Slowly but surely, the cost of keeping the Great American Shale Boom going has been increasing for the players that lie at the heart of it.
According to the FT’s Ed Crooks, the breakeven oil price needed to keep the most expensive drilling projects going has climbed to $US100. “That is why even with internationally traded Brent crude at about $US110 per barrel — up from about $US20 in the 1990s — this has not been a good time to be an investor in the oil industry.”
BernsteinResearch’s Scott Gruber recently showed how gains in rig efficiency — the amount of wells that can be drilled at a given rig site in a given quarter — appear to have begun plateauing:
And uncertainty at the heart of the shale revolution has caused the rest of the world to approach their own unconventional reserves with caution.
So where is the boom going? The Oxford Institute for Energy Studies’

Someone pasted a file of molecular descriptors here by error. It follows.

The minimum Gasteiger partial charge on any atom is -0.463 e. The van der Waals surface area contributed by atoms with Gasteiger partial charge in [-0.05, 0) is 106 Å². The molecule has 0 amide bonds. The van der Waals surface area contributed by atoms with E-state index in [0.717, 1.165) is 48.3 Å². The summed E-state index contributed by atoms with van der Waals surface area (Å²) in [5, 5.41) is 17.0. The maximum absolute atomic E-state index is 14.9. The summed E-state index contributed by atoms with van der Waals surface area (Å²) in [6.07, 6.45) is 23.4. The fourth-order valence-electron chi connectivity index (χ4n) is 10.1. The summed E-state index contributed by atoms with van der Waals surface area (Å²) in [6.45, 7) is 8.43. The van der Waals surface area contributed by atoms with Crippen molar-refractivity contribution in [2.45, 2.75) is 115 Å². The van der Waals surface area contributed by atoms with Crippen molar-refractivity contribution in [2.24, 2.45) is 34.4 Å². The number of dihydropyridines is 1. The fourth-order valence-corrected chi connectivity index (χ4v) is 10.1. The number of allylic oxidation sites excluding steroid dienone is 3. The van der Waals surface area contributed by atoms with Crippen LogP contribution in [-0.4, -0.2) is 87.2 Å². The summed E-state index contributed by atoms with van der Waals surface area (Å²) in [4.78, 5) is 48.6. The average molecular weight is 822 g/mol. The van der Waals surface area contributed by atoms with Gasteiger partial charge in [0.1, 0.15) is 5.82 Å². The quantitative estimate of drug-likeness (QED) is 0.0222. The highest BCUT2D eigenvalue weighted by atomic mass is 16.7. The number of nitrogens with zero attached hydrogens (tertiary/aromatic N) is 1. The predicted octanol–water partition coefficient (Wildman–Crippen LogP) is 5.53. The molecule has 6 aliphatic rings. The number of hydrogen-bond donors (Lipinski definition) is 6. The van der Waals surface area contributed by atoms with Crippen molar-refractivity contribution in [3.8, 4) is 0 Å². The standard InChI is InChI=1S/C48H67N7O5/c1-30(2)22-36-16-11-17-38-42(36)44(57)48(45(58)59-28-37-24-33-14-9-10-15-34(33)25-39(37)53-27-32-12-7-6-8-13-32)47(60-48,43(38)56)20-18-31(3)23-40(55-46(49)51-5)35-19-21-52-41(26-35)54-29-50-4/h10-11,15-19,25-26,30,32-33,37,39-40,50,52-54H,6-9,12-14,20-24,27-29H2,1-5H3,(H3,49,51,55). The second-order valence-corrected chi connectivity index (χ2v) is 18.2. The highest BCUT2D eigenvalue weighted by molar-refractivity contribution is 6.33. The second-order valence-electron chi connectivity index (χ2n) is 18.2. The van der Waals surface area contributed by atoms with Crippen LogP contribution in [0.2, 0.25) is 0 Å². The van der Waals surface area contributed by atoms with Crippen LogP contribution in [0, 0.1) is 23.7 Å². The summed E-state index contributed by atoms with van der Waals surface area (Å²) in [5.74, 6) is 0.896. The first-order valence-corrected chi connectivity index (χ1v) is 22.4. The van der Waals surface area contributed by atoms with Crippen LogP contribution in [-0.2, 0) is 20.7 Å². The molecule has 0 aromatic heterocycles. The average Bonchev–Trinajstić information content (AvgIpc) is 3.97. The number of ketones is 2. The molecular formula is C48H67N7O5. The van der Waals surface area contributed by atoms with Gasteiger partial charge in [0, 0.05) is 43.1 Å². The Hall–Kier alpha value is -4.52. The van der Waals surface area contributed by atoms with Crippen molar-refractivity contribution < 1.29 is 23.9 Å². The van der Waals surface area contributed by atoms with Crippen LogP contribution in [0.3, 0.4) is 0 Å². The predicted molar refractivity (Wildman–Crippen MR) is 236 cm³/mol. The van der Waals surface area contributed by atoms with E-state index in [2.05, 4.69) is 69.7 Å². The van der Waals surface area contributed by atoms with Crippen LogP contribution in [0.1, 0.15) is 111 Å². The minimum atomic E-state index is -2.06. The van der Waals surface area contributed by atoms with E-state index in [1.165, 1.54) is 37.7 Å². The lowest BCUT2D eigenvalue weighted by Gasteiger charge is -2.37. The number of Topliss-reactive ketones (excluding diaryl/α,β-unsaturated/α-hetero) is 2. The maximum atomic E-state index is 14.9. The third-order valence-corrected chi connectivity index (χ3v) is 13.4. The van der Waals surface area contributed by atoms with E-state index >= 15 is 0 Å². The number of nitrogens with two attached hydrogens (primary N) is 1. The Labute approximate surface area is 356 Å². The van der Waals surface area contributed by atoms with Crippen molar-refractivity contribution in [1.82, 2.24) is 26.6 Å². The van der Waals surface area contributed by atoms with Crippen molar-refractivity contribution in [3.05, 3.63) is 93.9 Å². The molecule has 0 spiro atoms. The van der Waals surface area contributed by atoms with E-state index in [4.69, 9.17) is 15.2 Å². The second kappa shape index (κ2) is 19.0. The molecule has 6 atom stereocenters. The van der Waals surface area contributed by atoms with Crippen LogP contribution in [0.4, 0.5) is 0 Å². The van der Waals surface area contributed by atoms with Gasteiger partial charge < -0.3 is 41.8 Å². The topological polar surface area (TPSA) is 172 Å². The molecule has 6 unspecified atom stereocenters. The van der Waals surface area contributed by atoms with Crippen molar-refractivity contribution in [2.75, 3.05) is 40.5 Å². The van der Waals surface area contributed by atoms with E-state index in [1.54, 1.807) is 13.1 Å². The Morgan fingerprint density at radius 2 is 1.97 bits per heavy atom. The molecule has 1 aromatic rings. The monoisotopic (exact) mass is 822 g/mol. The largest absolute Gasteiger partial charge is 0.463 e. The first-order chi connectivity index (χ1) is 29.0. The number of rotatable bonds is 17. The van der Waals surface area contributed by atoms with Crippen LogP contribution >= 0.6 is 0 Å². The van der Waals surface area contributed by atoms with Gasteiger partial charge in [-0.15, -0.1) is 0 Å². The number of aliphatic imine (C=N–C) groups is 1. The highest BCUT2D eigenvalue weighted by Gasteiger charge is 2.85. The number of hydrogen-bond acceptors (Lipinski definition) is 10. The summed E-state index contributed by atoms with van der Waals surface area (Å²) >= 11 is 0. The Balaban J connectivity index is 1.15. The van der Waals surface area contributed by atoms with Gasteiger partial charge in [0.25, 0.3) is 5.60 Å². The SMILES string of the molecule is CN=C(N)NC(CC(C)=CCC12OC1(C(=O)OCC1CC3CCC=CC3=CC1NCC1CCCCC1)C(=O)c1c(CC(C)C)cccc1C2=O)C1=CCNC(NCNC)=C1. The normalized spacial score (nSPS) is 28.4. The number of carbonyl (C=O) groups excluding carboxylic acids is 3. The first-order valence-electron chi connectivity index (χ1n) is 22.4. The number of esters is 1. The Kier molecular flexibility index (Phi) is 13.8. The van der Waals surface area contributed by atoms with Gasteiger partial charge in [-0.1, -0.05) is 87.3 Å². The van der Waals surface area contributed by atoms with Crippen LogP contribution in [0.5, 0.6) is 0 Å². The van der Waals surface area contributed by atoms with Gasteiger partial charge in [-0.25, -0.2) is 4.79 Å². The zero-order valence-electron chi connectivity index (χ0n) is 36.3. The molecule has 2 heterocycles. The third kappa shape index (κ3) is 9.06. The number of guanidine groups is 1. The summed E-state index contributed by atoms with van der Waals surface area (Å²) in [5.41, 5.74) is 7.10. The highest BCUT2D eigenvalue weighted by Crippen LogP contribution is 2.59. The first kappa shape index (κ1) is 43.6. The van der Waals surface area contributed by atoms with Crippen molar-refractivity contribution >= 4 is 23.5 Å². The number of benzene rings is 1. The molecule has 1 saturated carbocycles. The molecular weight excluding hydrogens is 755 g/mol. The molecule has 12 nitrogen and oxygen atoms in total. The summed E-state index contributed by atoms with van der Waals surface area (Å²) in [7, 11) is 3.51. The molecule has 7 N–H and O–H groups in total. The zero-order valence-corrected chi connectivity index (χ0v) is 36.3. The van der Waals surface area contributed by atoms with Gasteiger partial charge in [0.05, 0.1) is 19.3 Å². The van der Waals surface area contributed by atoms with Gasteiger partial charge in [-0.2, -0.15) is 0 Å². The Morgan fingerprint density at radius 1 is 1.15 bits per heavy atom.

This new industry has been focused on drilling; the drilling of infill wells is likely to remain the focus for years to come as companies delineate acreage spacing, increasing the longevity of these plays and the span of drilling that may require decades not years. But who can, or will want to, fund the drilling of millions of acres and hundreds of thousands of wells at an ongoing loss? The lifetime capex for just the Appalachian and Permian exceed $US1.5 trillion. After all, the benevolence of the US capital markets cannot last forever for all players, especially the marginal players, regardless of how deep and specialised the US market is. A more realistic outcome is that sections of the industry will have to restructure and focus more rapidly on the most commercially sustainable areas of the plays, perhaps about 40 per cent of the current acreage and resource estimates, possibly yielding a lower production growth in the US than is currently expected, but perhaps a more lasting one. Ironically, this dramatic change may just be what the industry needs to maintain growth. Outside of the US, the revolution is still a distant hope.
Crude was up 0.5% today to a little over $US100.